Two main theories have been proposed to explain the high temperature of the solar corona. One of them involves magnetic waves travelling upwards from the surface of the Sun. Like water waves, magnetic waves carry energy. The other, the 'magnetic reconnection' theory, involves the generation of intense electric currents to discharge the energy directly into the corona.

To test the wave theory, Dr Robert Walsh and Dr Jack Ireland at St Andrews used the Coronal Diagnostic Spectrometer (CDS) instrument on SOHO to search for magnetic waves with periods between 30 and 1000 seconds in an active region of the Sun's surface where the magnetic field is strong. The magnetic structure of the region was also mapped out using data from the Michelson Doppler Imager (MDI) instrument, also on SOHO. The results were startling: in the layers of gas nearest the visible surface of the Sun (the chromosphere), where the temperature is about 10,000 degrees kelvin, there are clear wave-like motions with periods of about 300 seconds and 600 seconds; further up (the transition region) where the temperature is 200,000 degrees kelvin the waves can also be seen. But by the time the one- million-degree corona is reached no such wave motions were detected. It appears that waves are travelling up some distance, but they are not getting far enough to heat the corona.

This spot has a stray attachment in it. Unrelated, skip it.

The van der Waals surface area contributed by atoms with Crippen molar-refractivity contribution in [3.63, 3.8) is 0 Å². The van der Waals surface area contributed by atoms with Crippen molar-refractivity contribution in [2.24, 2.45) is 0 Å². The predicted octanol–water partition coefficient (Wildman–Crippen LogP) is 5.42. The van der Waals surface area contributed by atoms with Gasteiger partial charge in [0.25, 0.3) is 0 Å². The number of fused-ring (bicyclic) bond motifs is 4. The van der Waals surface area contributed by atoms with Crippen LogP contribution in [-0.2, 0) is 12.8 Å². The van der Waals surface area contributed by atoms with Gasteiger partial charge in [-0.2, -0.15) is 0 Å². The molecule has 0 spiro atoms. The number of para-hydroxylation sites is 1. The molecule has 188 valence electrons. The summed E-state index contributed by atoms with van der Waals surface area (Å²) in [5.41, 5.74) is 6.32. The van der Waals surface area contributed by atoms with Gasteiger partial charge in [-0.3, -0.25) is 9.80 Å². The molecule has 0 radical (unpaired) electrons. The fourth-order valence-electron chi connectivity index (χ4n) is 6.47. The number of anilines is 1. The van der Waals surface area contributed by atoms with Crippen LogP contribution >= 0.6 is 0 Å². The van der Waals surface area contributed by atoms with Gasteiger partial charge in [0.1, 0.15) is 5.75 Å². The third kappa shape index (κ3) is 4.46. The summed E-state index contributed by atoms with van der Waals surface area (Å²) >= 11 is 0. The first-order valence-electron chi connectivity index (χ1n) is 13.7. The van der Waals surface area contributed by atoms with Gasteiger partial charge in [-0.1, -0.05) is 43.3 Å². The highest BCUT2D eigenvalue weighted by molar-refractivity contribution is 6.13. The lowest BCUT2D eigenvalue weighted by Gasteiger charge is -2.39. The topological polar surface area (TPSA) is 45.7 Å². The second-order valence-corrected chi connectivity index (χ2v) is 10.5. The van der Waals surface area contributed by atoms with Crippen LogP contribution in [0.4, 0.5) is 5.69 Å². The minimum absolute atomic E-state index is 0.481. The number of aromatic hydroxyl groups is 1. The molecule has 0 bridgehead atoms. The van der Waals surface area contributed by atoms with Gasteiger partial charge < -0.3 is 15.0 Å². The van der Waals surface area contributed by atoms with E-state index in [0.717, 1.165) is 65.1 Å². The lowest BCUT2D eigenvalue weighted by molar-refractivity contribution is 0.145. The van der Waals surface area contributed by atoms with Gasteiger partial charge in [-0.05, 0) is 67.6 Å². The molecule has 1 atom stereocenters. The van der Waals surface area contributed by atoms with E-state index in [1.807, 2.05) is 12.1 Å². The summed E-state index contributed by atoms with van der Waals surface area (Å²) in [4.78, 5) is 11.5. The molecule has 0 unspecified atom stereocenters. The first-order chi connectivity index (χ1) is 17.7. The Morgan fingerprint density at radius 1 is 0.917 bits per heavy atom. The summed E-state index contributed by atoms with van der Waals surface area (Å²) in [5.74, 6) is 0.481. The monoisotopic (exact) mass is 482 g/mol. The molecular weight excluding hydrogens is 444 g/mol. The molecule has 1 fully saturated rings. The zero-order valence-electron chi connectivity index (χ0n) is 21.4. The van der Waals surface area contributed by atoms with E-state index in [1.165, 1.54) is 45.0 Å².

However, the St Andrews team discovered that intense coronal brightenings known as X-ray bright points are heated by magnetic reconnection. Observations from a rocket instrument called NIXT have shown that such bright points have a complex internal structure of interacting magnetic loops. This structure agrees very well with predictions made by Professor Priest, Dr Clare Parnell and Dr Sara Martin.

"Magnetic reconnection gives a unified explanation for many diverse observations from SOHO that all fall into place when viewed together" says Professor Priest. For example: - Recently, Karel Schrijver, Alan Title and colleagues at Lockheed Martin discovered from MDI observations that the solar surface consists of a "magnetic carpet", in which the magnetic structure is completely replenished every 40 hours. The mechanism for changing the magnetic connections so rapidly is the magnetic reconnection process. - With the SUMER instrument, rapid jets of plasma in explosive events have been discovered and these are also naturally produced by magnetic reconnection. - The discovery made with the CDS instrument of bright spots that have been called "blinkers" are an inevitable consequence of magnetic reconnection.

Said Professor Priest, "It is only now that we are beginning to analyse and digest the results from SOHO, but there are some amazing surprises that are revolutionising our understanding of the Sun - our closest star".

Images to support this story can be found at

The general SOHO Web site is at


The SOHO satellite was launched 2 years ago as a major joint project between the European Space Agency (ESA) and NASA, with ESA as the major partner.